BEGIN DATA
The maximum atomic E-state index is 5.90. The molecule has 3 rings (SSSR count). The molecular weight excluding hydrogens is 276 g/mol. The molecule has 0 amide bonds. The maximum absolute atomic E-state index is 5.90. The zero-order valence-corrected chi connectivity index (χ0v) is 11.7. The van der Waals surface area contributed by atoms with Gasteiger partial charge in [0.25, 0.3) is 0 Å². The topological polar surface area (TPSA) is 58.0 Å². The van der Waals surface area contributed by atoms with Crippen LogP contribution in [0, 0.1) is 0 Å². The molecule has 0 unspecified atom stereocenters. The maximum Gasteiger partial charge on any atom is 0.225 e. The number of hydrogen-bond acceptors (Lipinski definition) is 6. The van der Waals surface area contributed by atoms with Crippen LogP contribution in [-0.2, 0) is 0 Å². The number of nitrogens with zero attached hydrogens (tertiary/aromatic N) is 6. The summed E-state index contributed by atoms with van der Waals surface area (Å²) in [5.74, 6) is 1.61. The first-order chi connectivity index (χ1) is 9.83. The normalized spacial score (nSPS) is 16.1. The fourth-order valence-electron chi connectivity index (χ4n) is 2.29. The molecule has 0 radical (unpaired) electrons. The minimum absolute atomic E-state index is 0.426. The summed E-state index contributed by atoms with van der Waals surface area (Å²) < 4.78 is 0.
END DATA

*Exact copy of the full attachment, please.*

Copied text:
The maximum atomic E-state index is 5.90. The molecule has 3 rings (SSSR count). The molecular weight excluding hydrogens is 276 g/mol. The molecule has 0 amide bonds. The maximum absolute atomic E-state index is 5.90. The zero-order valence-corrected chi connectivity index (χ0v) is 11.7. The van der Waals surface area contributed by atoms with Gasteiger partial charge in [0.25, 0.3) is 0 Å². The topological polar surface area (TPSA) is 58.0 Å². The van der Waals surface area contributed by atoms with Crippen LogP contribution in [0, 0.1) is 0 Å². The molecule has 0 unspecified atom stereocenters. The maximum Gasteiger partial charge on any atom is 0.225 e. The number of hydrogen-bond acceptors (Lipinski definition) is 6. The van der Waals surface area contributed by atoms with Crippen LogP contribution in [-0.2, 0) is 0 Å². The number of nitrogens with zero attached hydrogens (tertiary/aromatic N) is 6. The summed E-state index contributed by atoms with van der Waals surface area (Å²) in [5.74, 6) is 1.61. The first-order chi connectivity index (χ1) is 9.83. The normalized spacial score (nSPS) is 16.1. The fourth-order valence-electron chi connectivity index (χ4n) is 2.29. The molecule has 0 radical (unpaired) electrons. The minimum absolute atomic E-state index is 0.426. The summed E-state index contributed by atoms with van der Waals surface area (Å²) < 4.78 is 0.